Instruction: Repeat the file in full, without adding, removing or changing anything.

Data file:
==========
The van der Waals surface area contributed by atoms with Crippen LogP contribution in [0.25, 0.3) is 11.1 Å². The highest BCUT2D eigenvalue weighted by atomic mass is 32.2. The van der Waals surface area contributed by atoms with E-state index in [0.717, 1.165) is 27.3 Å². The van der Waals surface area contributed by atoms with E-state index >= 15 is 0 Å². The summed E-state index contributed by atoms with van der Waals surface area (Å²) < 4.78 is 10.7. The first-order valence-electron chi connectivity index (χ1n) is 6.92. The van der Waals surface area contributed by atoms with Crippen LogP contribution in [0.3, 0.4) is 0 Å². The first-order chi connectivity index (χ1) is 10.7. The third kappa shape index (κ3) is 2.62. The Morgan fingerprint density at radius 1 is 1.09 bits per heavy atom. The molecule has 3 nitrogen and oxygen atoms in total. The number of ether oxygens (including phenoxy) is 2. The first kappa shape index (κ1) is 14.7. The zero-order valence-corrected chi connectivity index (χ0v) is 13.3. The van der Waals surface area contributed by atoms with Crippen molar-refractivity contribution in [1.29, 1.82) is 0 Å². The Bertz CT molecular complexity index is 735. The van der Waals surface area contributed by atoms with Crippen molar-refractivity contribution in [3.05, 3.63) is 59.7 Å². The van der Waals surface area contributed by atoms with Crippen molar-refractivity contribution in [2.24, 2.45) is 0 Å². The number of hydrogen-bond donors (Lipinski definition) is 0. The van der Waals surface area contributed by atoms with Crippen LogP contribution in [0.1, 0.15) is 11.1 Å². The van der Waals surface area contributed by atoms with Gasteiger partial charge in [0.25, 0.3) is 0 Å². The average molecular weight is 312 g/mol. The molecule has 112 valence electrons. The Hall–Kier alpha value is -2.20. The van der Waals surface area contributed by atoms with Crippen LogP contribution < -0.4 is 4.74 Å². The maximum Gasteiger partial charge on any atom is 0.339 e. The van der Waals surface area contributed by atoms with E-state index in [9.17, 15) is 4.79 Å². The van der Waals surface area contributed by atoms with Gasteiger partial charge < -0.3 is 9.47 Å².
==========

The van der Waals surface area contributed by atoms with Crippen LogP contribution in [0.25, 0.3) is 11.1 Å². The highest BCUT2D eigenvalue weighted by atomic mass is 32.2. The van der Waals surface area contributed by atoms with E-state index in [0.717, 1.165) is 27.3 Å². The van der Waals surface area contributed by atoms with E-state index >= 15 is 0 Å². The summed E-state index contributed by atoms with van der Waals surface area (Å²) < 4.78 is 10.7. The first-order valence-electron chi connectivity index (χ1n) is 6.92. The van der Waals surface area contributed by atoms with Crippen LogP contribution in [0.3, 0.4) is 0 Å². The first-order chi connectivity index (χ1) is 10.7. The third kappa shape index (κ3) is 2.62. The Morgan fingerprint density at radius 1 is 1.09 bits per heavy atom. The molecule has 3 nitrogen and oxygen atoms in total. The number of ether oxygens (including phenoxy) is 2. The first kappa shape index (κ1) is 14.7. The zero-order valence-corrected chi connectivity index (χ0v) is 13.3. The van der Waals surface area contributed by atoms with Crippen molar-refractivity contribution in [1.29, 1.82) is 0 Å². The Bertz CT molecular complexity index is 735. The van der Waals surface area contributed by atoms with Crippen molar-refractivity contribution in [3.05, 3.63) is 59.7 Å². The van der Waals surface area contributed by atoms with Crippen molar-refractivity contribution in [2.24, 2.45) is 0 Å². The number of hydrogen-bond donors (Lipinski definition) is 0. The van der Waals surface area contributed by atoms with Crippen LogP contribution in [0.1, 0.15) is 11.1 Å². The van der Waals surface area contributed by atoms with Gasteiger partial charge in [0.25, 0.3) is 0 Å². The average molecular weight is 312 g/mol. The molecule has 112 valence electrons. The Hall–Kier alpha value is -2.20. The van der Waals surface area contributed by atoms with Crippen LogP contribution < -0.4 is 4.74 Å². The maximum Gasteiger partial charge on any atom is 0.339 e. The van der Waals surface area contributed by atoms with E-state index in [9.17, 15) is 4.79 Å². The van der Waals surface area contributed by atoms with Gasteiger partial charge < -0.3 is 9.47 Å².